No, They’re NOT From Costco. Scratch Cooking.

Kalamata Olive Ravioli.  This is the process…


Oregon Cheese Guild Dinner Coming!

Mark your calendars.  March 19th at 6:15pm at the US Hotel right next to the Jacksonville Inn.  We will be featuring cheeses from Rogue Creamery, Three Ring Farms, Tillamook and Ancient Heritage Dairy.  Tickets are $75 a person all inclusive.



1st Course:

Ancient Heritage Dairy Scio Heritage Sheep’s Milk Cheese and Prosciutto Sandwich with Creamy Sweet Onion and Duck Confit Soup with White Truffle Essence

2nd Course

Green Olive Stuffed Quail over Tillamook White Cheddar Polenta with Crispy Cheddar Tuilles

3rd Course

Rogue Creamery Caveman Blue Cheese Crusted Filet of Beef with Oregon Black Truffle-Potato Puree, Spring Onion and Sweet Pea Ragout and Local Cabernet Reduction

4th Course

Three Ring Farms River’s Edge Chevre and Pistachio Truffles with Belgium Hot Chocolate


There is also a day-long festival on Saturday the 20th at Rogue Creamery in Central Point.  General admission is only $10 and $5 for a wine flight.  It will take place in a farmer’s market style under a huge tent and promises to be a lot of fun. 

“The farmer’s market format will present an interactive experience between makers and visitors, giving everyone an opportunity to talk about the product, the process and learn each individual cheesemaker’s story,” says David Gremmels, owner with Cary Bryant of Rogue Creamery. “It’s a way to truly be connected with the source of the cheese being presented.”

I hope to see you there!



Louis over at Mushrooms All Year has told me today that he found over a pound of morels!!  Early spring after all.  Who needs that old ground-hog anyway?

New Application for Sous Vide Cooking (For Our Kitchen Anyway…)

So, I have been doing a lot of slow and low cooking using my thermal immersion circulator…  But for the last wine maker’s dinner we did, I cooked filets that were sealed with salt, pepper and olive oil at 130 deg F for 1 hour.  This made them a perfect medium rare and the texture was like silk.  I did not sear them after.  Simply served them as they were.  Funny, they almost looked completely uncooked…  Meat lover’s dream…  I used some closed cell foam tape attached to the bag to get an internal temperature reading of the meat without compromising the vacuum seal.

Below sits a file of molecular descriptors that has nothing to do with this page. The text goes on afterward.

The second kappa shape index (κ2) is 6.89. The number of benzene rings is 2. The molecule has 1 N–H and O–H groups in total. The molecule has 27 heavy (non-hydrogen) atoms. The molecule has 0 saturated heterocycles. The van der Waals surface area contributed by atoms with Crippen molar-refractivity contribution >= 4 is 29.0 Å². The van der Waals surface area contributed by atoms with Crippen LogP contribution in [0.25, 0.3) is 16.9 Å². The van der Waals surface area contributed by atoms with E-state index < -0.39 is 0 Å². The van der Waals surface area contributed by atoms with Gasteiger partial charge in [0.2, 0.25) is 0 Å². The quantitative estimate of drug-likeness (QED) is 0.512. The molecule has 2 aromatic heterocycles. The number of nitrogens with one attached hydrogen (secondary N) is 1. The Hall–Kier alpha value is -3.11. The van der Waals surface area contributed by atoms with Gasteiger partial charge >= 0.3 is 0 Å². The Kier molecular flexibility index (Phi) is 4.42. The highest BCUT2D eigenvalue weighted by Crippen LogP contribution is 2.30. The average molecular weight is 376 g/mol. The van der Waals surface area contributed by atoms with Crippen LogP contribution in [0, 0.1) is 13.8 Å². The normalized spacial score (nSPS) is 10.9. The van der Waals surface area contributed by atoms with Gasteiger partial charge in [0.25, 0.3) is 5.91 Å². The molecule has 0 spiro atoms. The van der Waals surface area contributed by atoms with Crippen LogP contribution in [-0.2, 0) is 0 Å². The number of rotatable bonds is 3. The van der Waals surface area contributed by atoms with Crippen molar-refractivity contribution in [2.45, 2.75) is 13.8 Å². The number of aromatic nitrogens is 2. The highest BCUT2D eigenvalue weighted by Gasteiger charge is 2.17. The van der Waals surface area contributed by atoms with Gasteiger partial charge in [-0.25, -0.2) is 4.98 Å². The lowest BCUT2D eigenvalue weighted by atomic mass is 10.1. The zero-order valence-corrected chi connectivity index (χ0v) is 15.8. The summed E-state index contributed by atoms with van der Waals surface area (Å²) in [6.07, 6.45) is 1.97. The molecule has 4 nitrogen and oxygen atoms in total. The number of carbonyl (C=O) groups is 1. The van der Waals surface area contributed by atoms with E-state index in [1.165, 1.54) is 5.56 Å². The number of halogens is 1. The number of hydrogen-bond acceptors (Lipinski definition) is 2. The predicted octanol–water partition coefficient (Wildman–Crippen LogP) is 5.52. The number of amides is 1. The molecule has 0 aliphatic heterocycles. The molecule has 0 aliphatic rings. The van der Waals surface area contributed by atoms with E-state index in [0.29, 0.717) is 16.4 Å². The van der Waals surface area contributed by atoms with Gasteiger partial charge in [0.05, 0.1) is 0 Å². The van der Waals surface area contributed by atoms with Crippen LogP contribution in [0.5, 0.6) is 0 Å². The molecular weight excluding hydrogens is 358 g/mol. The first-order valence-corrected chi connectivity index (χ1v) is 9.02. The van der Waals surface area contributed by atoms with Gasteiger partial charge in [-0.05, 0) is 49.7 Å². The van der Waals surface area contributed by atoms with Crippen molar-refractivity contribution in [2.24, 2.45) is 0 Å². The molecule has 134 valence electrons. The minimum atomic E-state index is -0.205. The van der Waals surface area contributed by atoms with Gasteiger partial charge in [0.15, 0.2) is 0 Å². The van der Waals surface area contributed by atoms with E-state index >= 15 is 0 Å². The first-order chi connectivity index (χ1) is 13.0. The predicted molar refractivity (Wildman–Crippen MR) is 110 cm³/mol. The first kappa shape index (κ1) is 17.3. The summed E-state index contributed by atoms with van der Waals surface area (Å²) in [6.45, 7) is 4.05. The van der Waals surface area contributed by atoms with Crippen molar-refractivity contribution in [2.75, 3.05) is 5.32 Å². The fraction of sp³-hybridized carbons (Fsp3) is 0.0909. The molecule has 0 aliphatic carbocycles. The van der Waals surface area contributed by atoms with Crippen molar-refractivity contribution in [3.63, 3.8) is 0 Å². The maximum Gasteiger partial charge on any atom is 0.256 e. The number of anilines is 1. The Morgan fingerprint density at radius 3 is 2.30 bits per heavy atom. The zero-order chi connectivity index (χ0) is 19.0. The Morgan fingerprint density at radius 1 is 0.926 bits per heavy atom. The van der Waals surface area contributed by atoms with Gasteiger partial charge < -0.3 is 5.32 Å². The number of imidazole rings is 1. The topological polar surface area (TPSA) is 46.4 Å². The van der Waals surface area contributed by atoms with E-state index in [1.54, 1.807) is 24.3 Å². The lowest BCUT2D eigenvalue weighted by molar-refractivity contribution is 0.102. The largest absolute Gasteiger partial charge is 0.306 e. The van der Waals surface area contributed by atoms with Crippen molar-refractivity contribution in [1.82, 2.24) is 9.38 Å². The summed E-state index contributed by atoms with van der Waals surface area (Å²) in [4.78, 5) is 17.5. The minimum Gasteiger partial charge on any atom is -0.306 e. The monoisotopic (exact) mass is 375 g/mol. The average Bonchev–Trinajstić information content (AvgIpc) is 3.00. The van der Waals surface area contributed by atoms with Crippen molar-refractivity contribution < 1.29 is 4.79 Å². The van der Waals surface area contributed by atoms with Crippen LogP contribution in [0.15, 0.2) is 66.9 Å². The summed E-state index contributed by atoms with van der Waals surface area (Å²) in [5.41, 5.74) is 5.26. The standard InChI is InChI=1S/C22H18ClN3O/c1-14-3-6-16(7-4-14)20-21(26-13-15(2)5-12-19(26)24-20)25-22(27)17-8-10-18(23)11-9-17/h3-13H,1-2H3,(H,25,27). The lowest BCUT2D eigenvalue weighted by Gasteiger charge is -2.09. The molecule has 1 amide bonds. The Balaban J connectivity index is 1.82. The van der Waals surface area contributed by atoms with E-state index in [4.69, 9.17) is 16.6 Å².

Signs of Spring, A New Beginning.

As I go through my front door at home and start walking to my Jeep to depart for work, something catches my eye.  A small cluster of brightly colored yellow flowers. 

Although it’s the middle of February, it’s been sunny and a little warm.  Looks like the nice weather is helping coax the spring flowers from their sleepy winter slumber.  Will it be an early spring?  Will springtime culinary delights be early this year? 


I think it’s time we join THRIVE (THe Rogue Initiative For A Vital Economy).  This organization does many, MANY things.  But, to over simplify it, it works to promote local products and businesses keeping dollars in the valley.  This is a natural for farmers and cooks (Note-Farmers and cooks working together for a sustainable future…)  Mr. and Mrs. Smith come to visit us at the Jacksonville Inn (A local, independent Hotel).  They stay, and dine.  The pay for the goods and services and leave having a wonderful experience.  The revenue that they gave us is used to pay for produce I purchase from Farmer Joe about 5 miles down the road.  This way, the money stays in circulation here in the valley and creates a stable, THRIVING local economy.  Okay, this is way over simplified.  If you are not familiar with THRIVE, I recommend checking out the site.